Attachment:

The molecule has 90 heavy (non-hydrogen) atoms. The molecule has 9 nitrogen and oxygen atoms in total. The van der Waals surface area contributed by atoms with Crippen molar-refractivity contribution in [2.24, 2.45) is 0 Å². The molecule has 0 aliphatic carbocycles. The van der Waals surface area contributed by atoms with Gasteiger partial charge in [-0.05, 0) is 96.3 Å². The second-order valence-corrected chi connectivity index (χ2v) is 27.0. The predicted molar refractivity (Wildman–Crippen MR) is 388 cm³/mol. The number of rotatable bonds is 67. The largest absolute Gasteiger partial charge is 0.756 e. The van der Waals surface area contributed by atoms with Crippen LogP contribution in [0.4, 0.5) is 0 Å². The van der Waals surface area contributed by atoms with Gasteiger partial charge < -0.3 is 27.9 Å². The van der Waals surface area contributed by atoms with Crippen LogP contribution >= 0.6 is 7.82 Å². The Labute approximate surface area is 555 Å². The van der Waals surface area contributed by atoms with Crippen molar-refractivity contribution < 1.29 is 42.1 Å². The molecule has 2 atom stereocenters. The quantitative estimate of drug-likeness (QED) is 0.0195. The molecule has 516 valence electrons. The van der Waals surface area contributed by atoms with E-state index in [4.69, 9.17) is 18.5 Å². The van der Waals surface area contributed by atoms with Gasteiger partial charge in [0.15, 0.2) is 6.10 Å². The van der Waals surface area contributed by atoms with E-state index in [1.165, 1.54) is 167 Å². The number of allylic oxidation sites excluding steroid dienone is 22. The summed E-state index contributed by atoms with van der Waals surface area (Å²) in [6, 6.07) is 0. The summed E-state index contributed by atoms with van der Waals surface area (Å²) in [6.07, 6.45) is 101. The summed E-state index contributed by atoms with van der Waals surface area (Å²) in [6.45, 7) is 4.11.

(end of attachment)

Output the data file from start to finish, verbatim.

The molecule has 90 heavy (non-hydrogen) atoms. The molecule has 9 nitrogen and oxygen atoms in total. The van der Waals surface area contributed by atoms with Crippen molar-refractivity contribution in [2.24, 2.45) is 0 Å². The molecule has 0 aliphatic carbocycles. The van der Waals surface area contributed by atoms with Gasteiger partial charge in [-0.05, 0) is 96.3 Å². The second-order valence-corrected chi connectivity index (χ2v) is 27.0. The predicted molar refractivity (Wildman–Crippen MR) is 388 cm³/mol. The number of rotatable bonds is 67. The largest absolute Gasteiger partial charge is 0.756 e. The van der Waals surface area contributed by atoms with Crippen LogP contribution in [0.4, 0.5) is 0 Å². The van der Waals surface area contributed by atoms with Gasteiger partial charge < -0.3 is 27.9 Å². The van der Waals surface area contributed by atoms with Crippen LogP contribution >= 0.6 is 7.82 Å². The Labute approximate surface area is 555 Å². The van der Waals surface area contributed by atoms with Crippen molar-refractivity contribution < 1.29 is 42.1 Å². The molecule has 2 atom stereocenters. The quantitative estimate of drug-likeness (QED) is 0.0195. The molecule has 516 valence electrons. The van der Waals surface area contributed by atoms with E-state index in [4.69, 9.17) is 18.5 Å². The van der Waals surface area contributed by atoms with Gasteiger partial charge in [0.15, 0.2) is 6.10 Å². The van der Waals surface area contributed by atoms with E-state index in [1.165, 1.54) is 167 Å². The number of allylic oxidation sites excluding steroid dienone is 22. The summed E-state index contributed by atoms with van der Waals surface area (Å²) in [6, 6.07) is 0. The summed E-state index contributed by atoms with van der Waals surface area (Å²) in [6.07, 6.45) is 101. The summed E-state index contributed by atoms with van der Waals surface area (Å²) in [6.45, 7) is 4.11.